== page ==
Friction between two surfaces is due to nano- and micro-asperities at the interface that establish true contact and are responsible for the energy dissipation. To understand the friction mechanism, often single-asperity model experiments are conducted in atomic-force microscopes. Here, we show that the conventional interpretation of the typical results of such experiments, based on a simple mass-spring model, hides a fundamental contradiction. Via an estimate of the order of magnitude of the dissipative forces required to produce atomic-scale patterns in the stick-slip motion of a frictional nano-contact, we find that the energy dissipation must be dominated by a very small, highly dynamic mass at the very end of the asperity. Our conclusion casts new light on the behavior of sliding surfaces and invites us to speculate about new ways to control friction by manipulation of the contact geometry.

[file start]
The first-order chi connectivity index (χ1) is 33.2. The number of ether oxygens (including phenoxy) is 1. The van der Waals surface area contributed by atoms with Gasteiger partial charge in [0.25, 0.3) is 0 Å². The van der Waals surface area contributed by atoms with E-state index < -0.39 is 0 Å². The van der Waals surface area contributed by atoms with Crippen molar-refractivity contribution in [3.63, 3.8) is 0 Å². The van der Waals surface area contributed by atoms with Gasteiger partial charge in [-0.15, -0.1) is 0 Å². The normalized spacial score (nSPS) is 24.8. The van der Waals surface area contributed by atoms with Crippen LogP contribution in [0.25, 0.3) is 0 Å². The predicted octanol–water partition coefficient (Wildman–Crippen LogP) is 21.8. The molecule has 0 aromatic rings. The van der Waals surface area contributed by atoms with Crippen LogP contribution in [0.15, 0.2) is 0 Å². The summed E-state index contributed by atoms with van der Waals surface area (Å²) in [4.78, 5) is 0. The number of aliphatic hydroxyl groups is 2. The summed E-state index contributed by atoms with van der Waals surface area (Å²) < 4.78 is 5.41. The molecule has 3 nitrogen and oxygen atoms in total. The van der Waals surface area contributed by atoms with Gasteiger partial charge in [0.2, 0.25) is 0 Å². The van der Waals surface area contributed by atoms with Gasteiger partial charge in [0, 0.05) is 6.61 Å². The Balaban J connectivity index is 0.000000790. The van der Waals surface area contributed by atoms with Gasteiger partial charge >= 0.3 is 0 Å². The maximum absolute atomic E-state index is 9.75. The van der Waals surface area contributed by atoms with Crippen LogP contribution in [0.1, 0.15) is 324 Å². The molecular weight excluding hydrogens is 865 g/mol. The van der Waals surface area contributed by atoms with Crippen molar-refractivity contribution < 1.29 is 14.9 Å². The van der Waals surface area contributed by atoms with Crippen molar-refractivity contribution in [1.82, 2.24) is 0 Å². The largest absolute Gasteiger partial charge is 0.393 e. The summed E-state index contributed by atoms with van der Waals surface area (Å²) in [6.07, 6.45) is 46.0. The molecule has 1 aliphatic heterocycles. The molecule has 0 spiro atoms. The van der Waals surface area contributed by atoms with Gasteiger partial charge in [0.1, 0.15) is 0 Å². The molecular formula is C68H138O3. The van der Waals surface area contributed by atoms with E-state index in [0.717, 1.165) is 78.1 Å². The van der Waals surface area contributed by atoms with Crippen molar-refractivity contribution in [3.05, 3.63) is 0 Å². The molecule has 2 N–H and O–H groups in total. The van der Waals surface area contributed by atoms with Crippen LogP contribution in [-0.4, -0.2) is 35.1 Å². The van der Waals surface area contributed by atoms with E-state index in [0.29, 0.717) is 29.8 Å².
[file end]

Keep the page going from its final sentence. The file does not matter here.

Springer Nature
Tribol. Lett.
Nanolayers-Former Group

van Baarle, D. W., Krylov, S., Beck, M. E. S., & Frenken, J. (2019). On the non-trivial origin of atomic-scale patterns in friction force Microscopy. Tribol. Lett., 67(15). doi:10.1007/s11249-018-1127-6